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Why Europe-based IFA is a shore thing

White vans weighed down with cheap booze from Calais have become a common sight in the UK. Now the regulatory style adopted by the FSA and its willingness to impose tougher rules – notably, the defined-payment system – than the rest of the EU has led to the suggestion that IFAs could set up on mainland Europe.

Taking advantage of a more favourable regulatory climate, they could then market their services into the UK.

Regulatory arbitrage – the spectre of the Calais-based IFA – could be a real possibility.

Towry Law International European director Paul Ellis says: “I can see the Calais-based IFA happening. Indeed. I would be very surprised if it did not happen. The UK is getting a reputation for bureaucracy.”

Laird Financial Planning senior partner Steve Laird says: “If CP121 goes through, you could see a lot of IFAs re-registering in other countries. European rules are a lot less cumbersome. The Europeans do not seem to have it in for IFAs in the same way that the UK does.”

MLP, a big German IFA company with operations in Austria, Switzerland, the Netherlands, Spain and the UK, thinks differently.

Board director with responsibility for overseas expansion Dorian Simon says that while the UK&#39s regulatory regime is the toughest in the EU, it sees very little opportunity for operating cross-border from a single EU base.

MLP&#39s operation in the UK is FSA regulated. Only in Austria has MLP been able to take advantage of “passporting” and that is only because of the great similarity between Germany and Austria&#39s regulatory regimes.

The Insurance Mediation Directive, which gets its final approval soon, will allow firms to passport from a single European base. An IFA relocating to another EU country could evade FSA advice and product regulation.

However, the FSA will retain control of marketing and advertising materials.

But France would be an unlikely choice as an alternative base. Ellis says it has been a hard market to penetrate and the European Commission is taking France to court for non-compliance with financial services directives that should have been implemented in 1993.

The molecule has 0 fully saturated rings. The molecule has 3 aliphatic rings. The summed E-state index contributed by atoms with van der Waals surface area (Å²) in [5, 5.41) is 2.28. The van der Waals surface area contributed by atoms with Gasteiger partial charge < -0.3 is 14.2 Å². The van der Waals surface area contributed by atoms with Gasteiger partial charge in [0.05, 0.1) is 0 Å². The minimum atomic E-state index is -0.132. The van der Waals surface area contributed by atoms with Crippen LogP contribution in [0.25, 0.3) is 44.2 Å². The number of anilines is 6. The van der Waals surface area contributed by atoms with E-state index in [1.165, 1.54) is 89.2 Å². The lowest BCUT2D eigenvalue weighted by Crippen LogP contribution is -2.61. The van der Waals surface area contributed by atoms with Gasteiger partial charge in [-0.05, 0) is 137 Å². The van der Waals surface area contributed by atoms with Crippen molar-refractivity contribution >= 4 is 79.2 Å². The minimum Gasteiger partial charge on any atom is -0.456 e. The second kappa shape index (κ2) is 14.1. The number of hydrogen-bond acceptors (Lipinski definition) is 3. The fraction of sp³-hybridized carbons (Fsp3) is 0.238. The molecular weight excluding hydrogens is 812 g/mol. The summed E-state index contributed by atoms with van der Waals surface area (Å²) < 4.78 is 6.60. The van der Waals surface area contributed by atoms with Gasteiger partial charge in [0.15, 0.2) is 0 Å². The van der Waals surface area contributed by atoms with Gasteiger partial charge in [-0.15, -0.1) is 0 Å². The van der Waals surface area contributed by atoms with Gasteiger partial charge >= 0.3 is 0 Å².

Laird accepts there is a difference between threats that people make in anger and the cold reality of, for instance, taking exams in French. However, he has established an offshoot of his Northern Ireland-based IFA firm in the Costa Blanca.

Using his UK FSA registration, he advises expats who typically might have sold their house in the UK for £170,000 and bought a retirement home on the Spanish coast for £70,000 and are looking to invest the difference to supplement their pension.

Laird hopes to expand his business on the Iberian peninsula, ideally with Spanish regulation. But at the moment, the lack of regulation in Spain is causing problems. Some providers are reluctant to do business with local advisers until standards improve.

Both Laird and Ellis, operating at different ends of the spectrum, emphasise their own regulatory commitment, Laird through the FSA and Towry Law International through regulators in Belgium and Hong Kong.

But they point out that is not always the case in continental Europe, where advisers can set up often with a minimum of qualifications or supervision. Ellis says even if UK IFAs were to set up in Calais, one would have to question what they were scared of.

Two big German IFAs already have a foothold in the UK. AWP bought Thomson&#39s Benefits Consultants at the end of last year to complement its businesses in Germany, Austria and Switzerland, trumpeting the move as the creation of a Pan-European IFA.

MLP hopes to have 10 branches with 50 consultants by the end of the year. The company had been the darling of the German stockmarket on the back of massive growth in its domestic market but it has suffered recently over concerns about its accounting practices.

European companies are eyeing up the lucrative UK market and UK-owned IFAs in Europe say the local markets present strong opportunities. The EU has the ambitious target of achieving a single market for financial services by 2005, a date agreed by European political leaders at the Lisbon summit in 2000.

In addition to the IMD, the other directive to affect IFAs is the investment services directive. The former allows for passporting but the ISD will set minimum standards for advice which would go some way to counteracting regulatory arbitrage.

To meet the 2005 target date, the Commission is struggling to get agreement for the menu of directives contained in the Financial Services Action Plan.

At the start of May, commissioner Fritz Bolkestein described the prize of a single market as being in reach but added that it is “a marathon and not a sprint”.

The Commission has got political agreement for Pan-European pension schemes and as they become a reality, advisers will want to advise on them and they will have to be based in a single country.

Simon says he is happy with the status quo, adhering to the local regime in different countries as long as no one pretends it is a truly single market.

But Paul Bradshaw, who has set up Skandia UK as well as businesses in Italy and Germany, believes there could be a reshaping of the industry to take advantage of the different regimes in Europe. But he adds: “The regulator will get you in the end.”


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